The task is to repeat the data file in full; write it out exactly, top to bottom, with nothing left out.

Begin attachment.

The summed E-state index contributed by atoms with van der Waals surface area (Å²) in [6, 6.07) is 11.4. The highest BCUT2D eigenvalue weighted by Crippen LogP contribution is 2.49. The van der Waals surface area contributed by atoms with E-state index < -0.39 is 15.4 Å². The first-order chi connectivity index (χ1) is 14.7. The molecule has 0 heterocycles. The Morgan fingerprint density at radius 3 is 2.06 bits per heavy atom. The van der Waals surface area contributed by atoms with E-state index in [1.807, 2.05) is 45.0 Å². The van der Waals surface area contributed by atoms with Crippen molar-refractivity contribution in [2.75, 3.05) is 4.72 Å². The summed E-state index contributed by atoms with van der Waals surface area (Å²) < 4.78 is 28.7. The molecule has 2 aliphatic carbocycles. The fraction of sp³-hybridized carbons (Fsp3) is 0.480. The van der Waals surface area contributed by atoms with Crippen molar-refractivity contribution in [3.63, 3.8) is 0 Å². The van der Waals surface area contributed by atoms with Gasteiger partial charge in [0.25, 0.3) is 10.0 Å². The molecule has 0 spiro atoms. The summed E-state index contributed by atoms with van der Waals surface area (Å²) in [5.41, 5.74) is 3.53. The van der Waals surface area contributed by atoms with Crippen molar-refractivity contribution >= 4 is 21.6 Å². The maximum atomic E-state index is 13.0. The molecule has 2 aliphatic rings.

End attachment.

The summed E-state index contributed by atoms with van der Waals surface area (Å²) in [6, 6.07) is 11.4. The highest BCUT2D eigenvalue weighted by Crippen LogP contribution is 2.49. The van der Waals surface area contributed by atoms with E-state index < -0.39 is 15.4 Å². The first-order chi connectivity index (χ1) is 14.7. The molecule has 0 heterocycles. The Morgan fingerprint density at radius 3 is 2.06 bits per heavy atom. The van der Waals surface area contributed by atoms with E-state index in [1.807, 2.05) is 45.0 Å². The van der Waals surface area contributed by atoms with Crippen molar-refractivity contribution in [2.75, 3.05) is 4.72 Å². The summed E-state index contributed by atoms with van der Waals surface area (Å²) < 4.78 is 28.7. The molecule has 2 aliphatic carbocycles. The fraction of sp³-hybridized carbons (Fsp3) is 0.480. The van der Waals surface area contributed by atoms with Crippen molar-refractivity contribution in [3.63, 3.8) is 0 Å². The van der Waals surface area contributed by atoms with Gasteiger partial charge in [0.25, 0.3) is 10.0 Å². The molecule has 0 spiro atoms. The summed E-state index contributed by atoms with van der Waals surface area (Å²) in [5.41, 5.74) is 3.53. The van der Waals surface area contributed by atoms with Crippen molar-refractivity contribution >= 4 is 21.6 Å². The maximum atomic E-state index is 13.0. The molecule has 2 aliphatic rings.